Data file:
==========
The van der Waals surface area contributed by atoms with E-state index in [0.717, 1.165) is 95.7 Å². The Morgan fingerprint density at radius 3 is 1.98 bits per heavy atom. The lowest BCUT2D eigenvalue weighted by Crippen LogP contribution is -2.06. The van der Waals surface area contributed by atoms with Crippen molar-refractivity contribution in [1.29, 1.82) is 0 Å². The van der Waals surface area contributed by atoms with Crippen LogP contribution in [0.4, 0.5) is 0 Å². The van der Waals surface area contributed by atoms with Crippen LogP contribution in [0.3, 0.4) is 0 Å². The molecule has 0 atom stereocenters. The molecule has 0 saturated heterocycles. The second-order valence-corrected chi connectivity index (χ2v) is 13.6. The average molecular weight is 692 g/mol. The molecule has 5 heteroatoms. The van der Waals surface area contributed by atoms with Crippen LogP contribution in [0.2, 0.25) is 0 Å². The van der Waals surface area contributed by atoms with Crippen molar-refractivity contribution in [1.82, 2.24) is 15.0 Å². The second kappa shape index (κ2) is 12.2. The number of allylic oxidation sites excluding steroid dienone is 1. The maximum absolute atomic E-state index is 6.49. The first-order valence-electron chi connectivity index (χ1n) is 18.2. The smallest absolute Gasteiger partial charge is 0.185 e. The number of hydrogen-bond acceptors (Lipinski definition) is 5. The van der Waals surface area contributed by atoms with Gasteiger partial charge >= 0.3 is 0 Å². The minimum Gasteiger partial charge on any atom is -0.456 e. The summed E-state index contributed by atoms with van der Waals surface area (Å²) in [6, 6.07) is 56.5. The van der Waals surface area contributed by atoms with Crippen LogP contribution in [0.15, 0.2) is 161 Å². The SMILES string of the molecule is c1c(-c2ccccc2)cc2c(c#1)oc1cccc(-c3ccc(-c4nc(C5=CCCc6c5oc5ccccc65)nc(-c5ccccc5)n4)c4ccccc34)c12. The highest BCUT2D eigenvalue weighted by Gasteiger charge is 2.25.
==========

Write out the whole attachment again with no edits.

The van der Waals surface area contributed by atoms with E-state index in [0.717, 1.165) is 95.7 Å². The Morgan fingerprint density at radius 3 is 1.98 bits per heavy atom. The lowest BCUT2D eigenvalue weighted by Crippen LogP contribution is -2.06. The van der Waals surface area contributed by atoms with Crippen molar-refractivity contribution in [1.29, 1.82) is 0 Å². The van der Waals surface area contributed by atoms with Crippen LogP contribution in [0.4, 0.5) is 0 Å². The van der Waals surface area contributed by atoms with Crippen LogP contribution in [0.3, 0.4) is 0 Å². The molecule has 0 atom stereocenters. The molecule has 0 saturated heterocycles. The second-order valence-corrected chi connectivity index (χ2v) is 13.6. The average molecular weight is 692 g/mol. The molecule has 5 heteroatoms. The van der Waals surface area contributed by atoms with Crippen LogP contribution in [0.2, 0.25) is 0 Å². The van der Waals surface area contributed by atoms with Crippen molar-refractivity contribution in [1.82, 2.24) is 15.0 Å². The second kappa shape index (κ2) is 12.2. The number of allylic oxidation sites excluding steroid dienone is 1. The maximum absolute atomic E-state index is 6.49. The first-order valence-electron chi connectivity index (χ1n) is 18.2. The smallest absolute Gasteiger partial charge is 0.185 e. The number of hydrogen-bond acceptors (Lipinski definition) is 5. The van der Waals surface area contributed by atoms with Gasteiger partial charge >= 0.3 is 0 Å². The minimum Gasteiger partial charge on any atom is -0.456 e. The summed E-state index contributed by atoms with van der Waals surface area (Å²) in [6, 6.07) is 56.5. The van der Waals surface area contributed by atoms with Crippen LogP contribution in [0.15, 0.2) is 161 Å². The SMILES string of the molecule is c1c(-c2ccccc2)cc2c(c#1)oc1cccc(-c3ccc(-c4nc(C5=CCCc6c5oc5ccccc65)nc(-c5ccccc5)n4)c4ccccc34)c12. The highest BCUT2D eigenvalue weighted by Gasteiger charge is 2.25.